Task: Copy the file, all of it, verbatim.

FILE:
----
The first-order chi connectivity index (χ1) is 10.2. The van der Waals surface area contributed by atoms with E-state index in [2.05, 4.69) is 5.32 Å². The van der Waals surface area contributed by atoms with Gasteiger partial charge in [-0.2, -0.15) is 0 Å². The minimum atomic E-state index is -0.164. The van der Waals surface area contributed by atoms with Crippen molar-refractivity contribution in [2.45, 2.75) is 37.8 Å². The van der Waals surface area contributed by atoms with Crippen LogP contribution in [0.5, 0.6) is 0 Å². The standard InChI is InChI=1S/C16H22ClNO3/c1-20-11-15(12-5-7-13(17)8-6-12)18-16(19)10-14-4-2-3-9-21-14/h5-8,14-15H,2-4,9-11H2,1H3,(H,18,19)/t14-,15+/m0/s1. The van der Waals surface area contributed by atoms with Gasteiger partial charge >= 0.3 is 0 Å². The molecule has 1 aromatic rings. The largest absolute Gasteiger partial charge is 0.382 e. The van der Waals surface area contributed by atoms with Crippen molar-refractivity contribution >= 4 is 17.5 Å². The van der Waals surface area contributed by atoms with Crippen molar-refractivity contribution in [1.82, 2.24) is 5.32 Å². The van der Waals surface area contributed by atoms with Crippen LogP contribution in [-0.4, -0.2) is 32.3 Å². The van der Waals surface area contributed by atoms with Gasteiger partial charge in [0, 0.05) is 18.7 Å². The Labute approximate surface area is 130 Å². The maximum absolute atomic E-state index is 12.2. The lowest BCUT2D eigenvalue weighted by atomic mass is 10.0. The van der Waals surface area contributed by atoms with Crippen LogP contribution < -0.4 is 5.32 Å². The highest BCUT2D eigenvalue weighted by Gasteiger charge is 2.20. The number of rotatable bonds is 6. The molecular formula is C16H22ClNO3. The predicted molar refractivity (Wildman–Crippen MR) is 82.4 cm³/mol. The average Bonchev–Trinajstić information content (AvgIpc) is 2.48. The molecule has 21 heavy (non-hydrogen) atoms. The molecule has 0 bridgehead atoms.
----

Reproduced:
The first-order chi connectivity index (χ1) is 10.2. The van der Waals surface area contributed by atoms with E-state index in [2.05, 4.69) is 5.32 Å². The van der Waals surface area contributed by atoms with Gasteiger partial charge in [-0.2, -0.15) is 0 Å². The minimum atomic E-state index is -0.164. The van der Waals surface area contributed by atoms with Crippen molar-refractivity contribution in [2.45, 2.75) is 37.8 Å². The van der Waals surface area contributed by atoms with Crippen LogP contribution in [0.5, 0.6) is 0 Å². The standard InChI is InChI=1S/C16H22ClNO3/c1-20-11-15(12-5-7-13(17)8-6-12)18-16(19)10-14-4-2-3-9-21-14/h5-8,14-15H,2-4,9-11H2,1H3,(H,18,19)/t14-,15+/m0/s1. The van der Waals surface area contributed by atoms with Gasteiger partial charge >= 0.3 is 0 Å². The molecule has 1 aromatic rings. The largest absolute Gasteiger partial charge is 0.382 e. The van der Waals surface area contributed by atoms with Crippen molar-refractivity contribution >= 4 is 17.5 Å². The van der Waals surface area contributed by atoms with Crippen molar-refractivity contribution in [1.82, 2.24) is 5.32 Å². The van der Waals surface area contributed by atoms with Crippen LogP contribution in [-0.4, -0.2) is 32.3 Å². The van der Waals surface area contributed by atoms with Gasteiger partial charge in [0, 0.05) is 18.7 Å². The Labute approximate surface area is 130 Å². The maximum absolute atomic E-state index is 12.2. The lowest BCUT2D eigenvalue weighted by atomic mass is 10.0. The van der Waals surface area contributed by atoms with Crippen LogP contribution < -0.4 is 5.32 Å². The highest BCUT2D eigenvalue weighted by Gasteiger charge is 2.20. The number of rotatable bonds is 6. The molecular formula is C16H22ClNO3. The predicted molar refractivity (Wildman–Crippen MR) is 82.4 cm³/mol. The average Bonchev–Trinajstić information content (AvgIpc) is 2.48. The molecule has 21 heavy (non-hydrogen) atoms. The molecule has 0 bridgehead atoms.